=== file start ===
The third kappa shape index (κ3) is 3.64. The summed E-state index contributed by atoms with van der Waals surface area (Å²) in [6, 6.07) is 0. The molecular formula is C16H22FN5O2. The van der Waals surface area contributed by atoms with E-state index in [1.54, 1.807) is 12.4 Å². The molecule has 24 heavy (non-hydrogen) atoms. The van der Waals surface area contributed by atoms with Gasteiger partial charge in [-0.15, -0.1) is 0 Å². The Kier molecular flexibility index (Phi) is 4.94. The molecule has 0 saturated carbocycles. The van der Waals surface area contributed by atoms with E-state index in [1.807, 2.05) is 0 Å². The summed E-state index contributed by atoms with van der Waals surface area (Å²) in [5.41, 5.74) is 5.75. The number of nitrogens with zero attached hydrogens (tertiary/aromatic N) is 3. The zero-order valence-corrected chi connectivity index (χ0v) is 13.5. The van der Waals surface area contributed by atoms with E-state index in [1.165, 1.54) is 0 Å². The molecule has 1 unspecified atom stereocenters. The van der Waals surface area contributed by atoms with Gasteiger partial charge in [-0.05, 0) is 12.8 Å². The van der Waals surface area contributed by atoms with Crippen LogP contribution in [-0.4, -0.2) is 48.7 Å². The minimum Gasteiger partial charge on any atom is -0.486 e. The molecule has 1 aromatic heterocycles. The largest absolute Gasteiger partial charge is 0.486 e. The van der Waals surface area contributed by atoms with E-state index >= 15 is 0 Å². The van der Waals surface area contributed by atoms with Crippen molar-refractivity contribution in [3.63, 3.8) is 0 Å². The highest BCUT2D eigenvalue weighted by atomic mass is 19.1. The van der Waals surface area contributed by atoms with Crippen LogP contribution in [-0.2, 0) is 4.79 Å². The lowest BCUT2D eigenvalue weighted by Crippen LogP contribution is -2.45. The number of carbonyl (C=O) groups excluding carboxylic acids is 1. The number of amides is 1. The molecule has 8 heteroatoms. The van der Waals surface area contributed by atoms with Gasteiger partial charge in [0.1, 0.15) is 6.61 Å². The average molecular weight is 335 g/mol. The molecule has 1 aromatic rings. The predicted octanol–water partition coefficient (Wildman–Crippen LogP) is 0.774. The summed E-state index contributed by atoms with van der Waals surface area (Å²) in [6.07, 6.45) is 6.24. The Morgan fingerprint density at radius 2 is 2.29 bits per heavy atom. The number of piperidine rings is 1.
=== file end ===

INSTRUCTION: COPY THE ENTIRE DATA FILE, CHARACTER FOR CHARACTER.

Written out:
The third kappa shape index (κ3) is 3.64. The summed E-state index contributed by atoms with van der Waals surface area (Å²) in [6, 6.07) is 0. The molecular formula is C16H22FN5O2. The van der Waals surface area contributed by atoms with E-state index in [1.54, 1.807) is 12.4 Å². The molecule has 24 heavy (non-hydrogen) atoms. The van der Waals surface area contributed by atoms with Gasteiger partial charge in [-0.15, -0.1) is 0 Å². The Kier molecular flexibility index (Phi) is 4.94. The molecule has 0 saturated carbocycles. The van der Waals surface area contributed by atoms with E-state index in [1.807, 2.05) is 0 Å². The summed E-state index contributed by atoms with van der Waals surface area (Å²) in [5.41, 5.74) is 5.75. The number of nitrogens with zero attached hydrogens (tertiary/aromatic N) is 3. The zero-order valence-corrected chi connectivity index (χ0v) is 13.5. The van der Waals surface area contributed by atoms with E-state index in [1.165, 1.54) is 0 Å². The molecule has 1 unspecified atom stereocenters. The van der Waals surface area contributed by atoms with Gasteiger partial charge in [-0.05, 0) is 12.8 Å². The van der Waals surface area contributed by atoms with Crippen LogP contribution in [-0.4, -0.2) is 48.7 Å². The minimum Gasteiger partial charge on any atom is -0.486 e. The molecule has 1 aromatic heterocycles. The largest absolute Gasteiger partial charge is 0.486 e. The van der Waals surface area contributed by atoms with E-state index >= 15 is 0 Å². The van der Waals surface area contributed by atoms with Crippen molar-refractivity contribution in [3.63, 3.8) is 0 Å². The highest BCUT2D eigenvalue weighted by atomic mass is 19.1. The van der Waals surface area contributed by atoms with Crippen LogP contribution in [-0.2, 0) is 4.79 Å². The lowest BCUT2D eigenvalue weighted by Crippen LogP contribution is -2.45. The number of carbonyl (C=O) groups excluding carboxylic acids is 1. The number of amides is 1. The molecule has 8 heteroatoms. The van der Waals surface area contributed by atoms with Gasteiger partial charge in [0.1, 0.15) is 6.61 Å². The average molecular weight is 335 g/mol. The molecule has 1 aromatic rings. The predicted octanol–water partition coefficient (Wildman–Crippen LogP) is 0.774. The summed E-state index contributed by atoms with van der Waals surface area (Å²) in [6.07, 6.45) is 6.24. The Morgan fingerprint density at radius 2 is 2.29 bits per heavy atom. The number of piperidine rings is 1.